Indeed, misunderstandings of blockchain gaming from proponents do little to aid its reputation. I often see LinkedIn posts mocked on Twitter in which business leaders discuss that gaming should simply be ‘a grind to earn NFTs’ and gamers against this philosophy simply ‘don’t understand the technology. There’s also a monumental misunderstanding of existing gaming technology; advocates of blockchain speak of shared worlds in which NFTs can be shared across games, platforms and genres. These misunderstandings of the sheer resources required to enact this interoperability damage the reputation of blockchain gaming. And rightly so, how can players access web3 gaming if the people behind this technology are publicly ridiculed for not understanding the foundations of gaming themselves.
It’s clear to see that the model of blockchain-first, gameplay-later games design doesn’t work and the repeated occurrence of the financial collapse of projects within the web3 space proves that gameplay needs to come first. And, indeed, even when blockchain gaming puts gaming to the forefront, we - as players - need to hold accountable whether the blockchain technology is used sustainably and non-exploitatively. It is undeniable that core cryptocurrencies take up huge amounts of energy with many NFT projects simply being used to show off the wealth of the owners. But categorising all blockchain gaming as environmentally damaging is incorrect. New blockchain technologies such as Solana are built with the environment at the forefront; each transaction costing less environmental impact than three google searches. (That’s 0.00000348062% of Ethereum’s impact). With clients such as Tiny Digital Factory using Solana within their upcoming mobile release Infinite Drive, it’s clear to see that developers are aware of what needs to be done to achieve player support. Tiny Digital Factory puts gameplay first with optional NFT support for players who wish to possess digital ownership of their cars. This optionality for web3 gaming is key; we’ve all seen the backlash to Ubisoft’s Quartz system. Blockchain may have a place in gaming but it can’t be a simple tick in a corporate checkbox. Developers need to allow players to choose blockchain within specific, tailor-made experiences.
There is huge potential within the play-to-earn mobile place but it’s key to understand that blockchain shouldn’t be forced on players. Players have a right to choose whether they want to accept this technology and games must come first.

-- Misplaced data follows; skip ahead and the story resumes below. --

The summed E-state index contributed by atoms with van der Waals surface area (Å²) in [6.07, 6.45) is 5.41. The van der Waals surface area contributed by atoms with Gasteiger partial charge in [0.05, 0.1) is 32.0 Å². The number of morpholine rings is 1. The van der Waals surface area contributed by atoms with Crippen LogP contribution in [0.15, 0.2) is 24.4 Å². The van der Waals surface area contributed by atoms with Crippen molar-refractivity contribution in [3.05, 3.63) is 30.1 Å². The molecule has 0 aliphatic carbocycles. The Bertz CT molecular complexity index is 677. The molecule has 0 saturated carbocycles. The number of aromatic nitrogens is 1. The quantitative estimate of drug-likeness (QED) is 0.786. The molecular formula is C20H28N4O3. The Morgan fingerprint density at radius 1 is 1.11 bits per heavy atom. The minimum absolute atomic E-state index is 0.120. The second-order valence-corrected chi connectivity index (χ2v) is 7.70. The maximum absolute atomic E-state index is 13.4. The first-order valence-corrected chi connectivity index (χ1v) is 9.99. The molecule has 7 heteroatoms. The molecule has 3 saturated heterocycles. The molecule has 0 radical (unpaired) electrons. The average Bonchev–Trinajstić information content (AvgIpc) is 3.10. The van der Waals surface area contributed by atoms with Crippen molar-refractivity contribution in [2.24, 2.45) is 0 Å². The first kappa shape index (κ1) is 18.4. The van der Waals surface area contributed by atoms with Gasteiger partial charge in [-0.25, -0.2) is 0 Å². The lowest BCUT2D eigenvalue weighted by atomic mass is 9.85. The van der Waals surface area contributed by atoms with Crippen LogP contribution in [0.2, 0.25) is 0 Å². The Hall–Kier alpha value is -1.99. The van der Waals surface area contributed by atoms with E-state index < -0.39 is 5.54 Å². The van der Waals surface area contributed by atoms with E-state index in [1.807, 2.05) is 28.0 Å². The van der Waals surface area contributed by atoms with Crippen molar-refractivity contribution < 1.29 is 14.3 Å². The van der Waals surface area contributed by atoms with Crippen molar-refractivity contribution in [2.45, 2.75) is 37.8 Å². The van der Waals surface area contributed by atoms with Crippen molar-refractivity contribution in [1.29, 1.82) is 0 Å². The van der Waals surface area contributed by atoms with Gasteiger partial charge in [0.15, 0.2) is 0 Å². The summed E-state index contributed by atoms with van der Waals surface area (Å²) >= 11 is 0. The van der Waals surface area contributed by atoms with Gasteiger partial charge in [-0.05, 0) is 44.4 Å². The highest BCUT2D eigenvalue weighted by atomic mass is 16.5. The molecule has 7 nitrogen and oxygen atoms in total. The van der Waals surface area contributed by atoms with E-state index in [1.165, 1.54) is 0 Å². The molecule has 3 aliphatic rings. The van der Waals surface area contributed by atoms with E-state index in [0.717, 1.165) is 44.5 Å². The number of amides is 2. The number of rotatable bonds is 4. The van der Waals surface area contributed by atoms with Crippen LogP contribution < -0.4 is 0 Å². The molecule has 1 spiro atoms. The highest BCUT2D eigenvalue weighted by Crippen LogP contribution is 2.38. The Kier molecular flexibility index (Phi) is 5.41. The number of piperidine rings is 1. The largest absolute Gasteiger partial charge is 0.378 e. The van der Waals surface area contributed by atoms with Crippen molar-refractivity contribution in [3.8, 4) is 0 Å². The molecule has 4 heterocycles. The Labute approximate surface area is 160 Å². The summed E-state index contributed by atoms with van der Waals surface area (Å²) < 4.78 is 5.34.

In summary, by exploring the world of web3, I’ve found that my opinion sits centrist within the binary responses to this new technology. This opinion may be disappointing to read after my analysis but I believe there cannot be a blanket like or dislike to web3 gaming. There needs to be nuance on both sides of the argument. Approaching blockchain gaming does not mean that gaming as we know it has to end. The preservation of blockbuster single-player campaigns can still be present alongside mobile blockchain projects. There can be nuance across genres. Just as not all shooter games are good, not all blockchain games are destined to be bad. And, indeed, the very process of categorising blockchain gaming as a genre further shows the emerging nature of the technology and the separation between web2 and web3. Nevertheless, even if we consider blockchain to be a monetisation layer within gaming in general rather than its own genre, then the same conceit remains: each usage of blockchain technology must be judged on its own merits rather than with sweeping generalisations.
By breaking through the divide, as a lifelong gamer, I need to explore on a per-project basis whether a blockchain project puts gameplay to the forefront, providing genuine utility of web3 technology in a sustainable manner. If this is not the case, then blockchain gaming has no place in the industry but if developers provide a genuine use-case for blockchain then there is real potential.